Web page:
As you prepare to head south on your winter getaway, travel experts want you to remember to check your insurance coverage.
Your provincial health care plan only provides limited coverage for emergency medical costs outside of Canada, and even within Canada you may face costs that are only partially covered or not at all.
You may already have travel medical insurance as part of your benefits package at work. Some credit cards also offer emergency medical and other coverage if you use them to pay for your tickets.
But you need to understand what you already have and where gaps in coverage may be before heading off on a holiday. You should know your coverage limitations -- what's covered and what may not be covered, including your spouse and children.
If you have coverage, make sure you know the coverage period -- some credit cards only cover you for trips up to 15 days and contain a long pre-existing condition clause. Some may also cap coverage at low levels, leaving you exposed to catastrophic financial risk should you need an emergency medical treatment while you are away.
Some people think of travel medical insurance as just an added expense or luxury. But not having it can end up costing you even more. Even small, unexpected medical emergencies away from home can lead to thousands of dollars in medical bills. Here are a few examples that will hopefully make you think twice about not buying travel insurance.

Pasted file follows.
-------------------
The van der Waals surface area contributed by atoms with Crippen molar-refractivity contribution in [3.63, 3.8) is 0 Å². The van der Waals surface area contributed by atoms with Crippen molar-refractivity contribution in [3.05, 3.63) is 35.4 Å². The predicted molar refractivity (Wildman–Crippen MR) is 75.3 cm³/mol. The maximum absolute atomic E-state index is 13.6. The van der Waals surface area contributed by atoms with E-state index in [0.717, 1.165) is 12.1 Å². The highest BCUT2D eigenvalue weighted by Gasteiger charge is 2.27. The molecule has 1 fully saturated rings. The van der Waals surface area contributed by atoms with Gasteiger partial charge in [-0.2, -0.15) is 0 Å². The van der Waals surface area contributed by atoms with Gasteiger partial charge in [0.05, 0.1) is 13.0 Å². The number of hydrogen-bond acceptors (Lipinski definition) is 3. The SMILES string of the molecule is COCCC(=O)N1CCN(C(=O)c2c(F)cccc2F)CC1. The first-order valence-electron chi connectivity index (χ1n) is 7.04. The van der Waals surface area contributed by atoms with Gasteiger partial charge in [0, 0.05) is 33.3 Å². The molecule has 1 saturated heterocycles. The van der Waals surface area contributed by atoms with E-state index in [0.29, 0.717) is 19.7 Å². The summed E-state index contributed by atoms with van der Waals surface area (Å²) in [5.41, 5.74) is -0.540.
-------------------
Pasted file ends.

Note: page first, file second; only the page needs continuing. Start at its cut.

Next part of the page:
According to BCAA and its travel medical insurance underwriters – respiratory illnesses such as pneumonia, asthma and bronchitis are the most common medical claims.
The average cost you’d have to pay out of pocket if you left home with no insurance is more than $2,700 for treatment for these types of ailments.
Stomach problems are also common. Illnesses such as food poisoning, ulcers or gallstones can run you up to $2,100 in medical care.
Even just a skin, blood or ear infection can cost close to $700.
Heart attacks a whopping $17,000 if you don’t have insurance. And that’s just the average. Claims can reach as high as $300,000 for something like a quadruple bypass.
When acquiring travel medical insurance, ensure you are covered properly by checking if your insurance allows access to a network or health providers, including top tier hospitals.
Incidental expenses such as phone charges or renting wheel chairs or crutches need to be covered. As does transportation back to Canada or transportation for someone to be at your bedside. It’s really not something most of us want to think about when we’re heading out on vacation, but it's simply a case of better safe than sorry.
In short, if you're planning a vacation this winter, it's wise to investigate and secure travel medical insurance for Canadians.
Olympia Benefits provides complimentary travel medical insurance for incorporated family businesses when they sign up for a Health Spending Account. This premium travel medical insurance features coverage for continuous travel up to 45 days and $2 million per family member. Read more about this policy here.
If you own a family business or are an incorporated professional, download Olympia's Beginner's Guide to Health Spending Accounts.